But the scotch. The scotch is what makes it both transcendent and niche. Without, it’s excellent for pretty much everyone who likes whiskey. With, it’s perfect for me. Though just a rinse it’s a definite presence, picking up where the others drop off and taking you blissfully into the finish. There are some flavors, some floral or smoky or herbal ones, which seem somewhat undimmed by mixing as if they exist on a different plane.

Remembering that, if you don’t like that medicinal peaty flavor of scotch, skip the rinse. But if you do, don’t. It’s divine.

BONUS! How to rinse a glass:

1. Pour a very small (<0.25oz) amount of rinsing liquid in the glass.

2. Tilt the glass over a container so the liquid approaches the rim, then slowly twist the glass while steadily dripping the liquid out, thereby coating the inside of the glass with the flavor without leaving too much volume behind.

3. Drink the liquid out of the container.

I really do love rinsing with scotch.

Widow’s Kiss

“As the scene opens, you are up in your grandmother’s attic opening the dusty steamer trunk she brought from Europe in 1914. You reverently turn back layer upon layer of old lace and brocade … unveiling a packet of old love letters tied in silk ribbon. Ancient dried rose petals flutter down from between the envelopes.

This is what the Widow’s Kiss is like. Sweet, complex and darkly golden, thought-provoking and introspective. It is a cocktail of fall turning toward winter, and it wins [my] award as the most evocative drink ever. Have one by the fire.”

— Ted Haigh, Vintage Spirits and Forgotten Cocktails

There’s something about the Widow’s Kiss that compels people write about it romantically. It’s not just that it’s delicious, though it is. And it certainly has one of the best cocktail names in history. But there’s something else… as with the lovely Colleen Bawn, this drink uses Yellow Chartreuse and Bénédictine, both pungent herbal liqueurs, which lock into each other like a vacuum seal. They work wonderfully together, full and rich and infinitely complex. Add the apple brandy at their base and some Angostura bitters to spice the apples, and the result synergizes into wistfulness like a half-forgotten memory, and seems to force people to write about it like this:

On a chilly November evening, post-Dallas, post-Watergate, post-Florida, post-9/11, and not-yet-post-Iraq, there’s no small amount of satisfaction to be found in a drink that calls up a honeyed past, and provides a moment’s distraction from the bitter present.

— Paul Clarke @ The Cocktail Chronicles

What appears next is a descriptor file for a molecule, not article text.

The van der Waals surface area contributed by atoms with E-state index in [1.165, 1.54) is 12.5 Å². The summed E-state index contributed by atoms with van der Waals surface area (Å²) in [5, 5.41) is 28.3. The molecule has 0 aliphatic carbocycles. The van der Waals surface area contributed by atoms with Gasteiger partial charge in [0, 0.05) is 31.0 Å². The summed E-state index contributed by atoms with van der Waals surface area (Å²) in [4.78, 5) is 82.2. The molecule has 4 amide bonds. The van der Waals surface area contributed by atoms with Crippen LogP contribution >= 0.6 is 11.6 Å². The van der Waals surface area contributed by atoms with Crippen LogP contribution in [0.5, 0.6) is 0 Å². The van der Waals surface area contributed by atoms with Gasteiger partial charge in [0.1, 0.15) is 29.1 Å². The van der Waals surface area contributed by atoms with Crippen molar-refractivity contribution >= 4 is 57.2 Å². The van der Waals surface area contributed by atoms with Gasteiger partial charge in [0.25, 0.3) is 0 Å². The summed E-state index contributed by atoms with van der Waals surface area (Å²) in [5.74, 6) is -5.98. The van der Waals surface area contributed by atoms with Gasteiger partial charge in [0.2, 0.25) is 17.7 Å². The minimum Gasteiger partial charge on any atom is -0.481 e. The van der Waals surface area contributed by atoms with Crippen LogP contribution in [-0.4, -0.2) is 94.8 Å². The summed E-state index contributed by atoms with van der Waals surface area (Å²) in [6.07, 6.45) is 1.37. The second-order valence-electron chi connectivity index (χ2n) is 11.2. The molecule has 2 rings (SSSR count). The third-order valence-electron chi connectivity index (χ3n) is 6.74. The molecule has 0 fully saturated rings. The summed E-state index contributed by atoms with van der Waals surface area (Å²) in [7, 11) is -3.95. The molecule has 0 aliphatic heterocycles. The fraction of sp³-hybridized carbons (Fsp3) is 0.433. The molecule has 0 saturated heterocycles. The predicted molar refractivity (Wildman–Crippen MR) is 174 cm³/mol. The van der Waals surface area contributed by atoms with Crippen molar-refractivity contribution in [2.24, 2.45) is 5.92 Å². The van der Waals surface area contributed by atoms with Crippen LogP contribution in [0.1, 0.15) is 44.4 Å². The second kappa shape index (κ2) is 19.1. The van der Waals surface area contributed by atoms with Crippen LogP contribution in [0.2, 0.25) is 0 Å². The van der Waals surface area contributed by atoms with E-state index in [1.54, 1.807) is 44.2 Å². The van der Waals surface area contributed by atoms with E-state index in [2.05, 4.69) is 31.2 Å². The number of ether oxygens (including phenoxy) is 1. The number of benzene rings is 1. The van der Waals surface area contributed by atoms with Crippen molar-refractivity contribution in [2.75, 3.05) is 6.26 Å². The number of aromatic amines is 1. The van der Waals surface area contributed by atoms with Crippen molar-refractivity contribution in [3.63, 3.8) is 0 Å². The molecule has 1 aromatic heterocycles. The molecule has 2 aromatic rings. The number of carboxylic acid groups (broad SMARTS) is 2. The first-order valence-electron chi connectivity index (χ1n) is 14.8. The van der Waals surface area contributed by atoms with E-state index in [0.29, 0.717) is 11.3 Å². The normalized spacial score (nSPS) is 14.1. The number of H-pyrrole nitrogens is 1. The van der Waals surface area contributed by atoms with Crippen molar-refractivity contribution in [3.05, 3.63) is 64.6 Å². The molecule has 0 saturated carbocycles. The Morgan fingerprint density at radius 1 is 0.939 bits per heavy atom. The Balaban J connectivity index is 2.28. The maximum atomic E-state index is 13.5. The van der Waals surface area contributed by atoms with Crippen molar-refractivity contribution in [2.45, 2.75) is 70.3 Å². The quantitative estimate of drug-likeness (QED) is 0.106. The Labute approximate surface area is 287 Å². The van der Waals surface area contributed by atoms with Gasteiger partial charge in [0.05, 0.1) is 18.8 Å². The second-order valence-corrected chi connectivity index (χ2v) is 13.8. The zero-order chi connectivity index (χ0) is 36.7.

Or consider The New York Herald, in the 1890s, writing an article about the drink’s creator George J. Kappeler and his bar the Holland House, declaring:

[The Widow’s Kiss is] the most passionate poem which the liquor laureates of the Holland house hand out.

Facile alliteration aside, I think you catch my point. People just can’t seem to help themselves.

Not that I blame them. The Widow’s Kiss is a wonderful drink, in any of its forms. Everyone agrees on the principal ingredients: Apple brandy (either the clean American kind or the earthier French Calvados), Yellow Chartreuse, Bénédictine, and Angostura bitters. Most agree on the proportions, preparation, and technique, as well, though there is some reasonable dissent. Here’s the thing: it’s really goddamn sweet. Tastes have grown drier in the 117 years since this drink’s invention. So there are three things that people do:

  1. Reduce the proportion of the liqueurs. It’s traditionally 2:1:1, and some very reputable people, like Jim Meehan in the PDT Cocktail Book, go instead 4:1:1. This or something like it is similarly recommended by Savoy Stomp, Eric Felten at the Wall Street Journal, and others.
  2. Do your best to water it down. Some, like David Wondrich in Imbibe, stick with with Kappeler’s original instructions to shake this drink instead stirring it. Shaking is considerably more effective to dilute and chill than stirring (100 seconds of stirring ≈ 12 seconds of shaking), and it also aerates, making the drink thinner. Others, as with the Stinger (another all-booze drink that’s too sweet), advise crushed ice to deliver the extra water.
  3. Deal with it. Accept the drink as it is and only serve it after dinner, at the end of the night, or any other time a sweet drink is called for.

After an exhaustive and grisly round of experiments, I am firmly in camp #3. My favorite recipe:

Widow’s Kiss
1.5oz Calvados [French apple brandy]
0.75oz Yellow Chartreuse
0.75oz Bénédictine
2 dashes Angostura bitters
Stir over ice, strain into cocktail glass; garnish with nostalgia.

Notes on execution:

Insofar as calvados vs. apple brandy is concerned, go with calvados if you’ve got it. It’s a heavier spirit, more rustic and agricultural than American apple brandy, and it seamlessly fills the gaps left by the liqueurs and bitters. With calvados, use either no garnish or a neutral aesthetic garnish, like a cherry. If all you have is Laird’s Apple Brandy, or even worse, Applejack, feel free to make the drink but garnish with a lemon peel: the lemon oils offer a rather pleasant misdirection to compensate for the brandy’s lack of weight.

Whether to shake or stir (a.k.a. why above point #2 doesn’t really work): this kind of sweetness is only acceptable to the palate if it’s enrobed in velvet texture. Shaking makes it thinner, losing the silkiness and shoving the drink into diaspora: too sweet for a thin drink, too thin for a sweet drink. What I found curious about this experiment was that even though more dilution means less overall sugar/ounce, the shaken drink had an increased perception of sweetness. It needs the texture. That’s all there is to it. Stirring, for the win.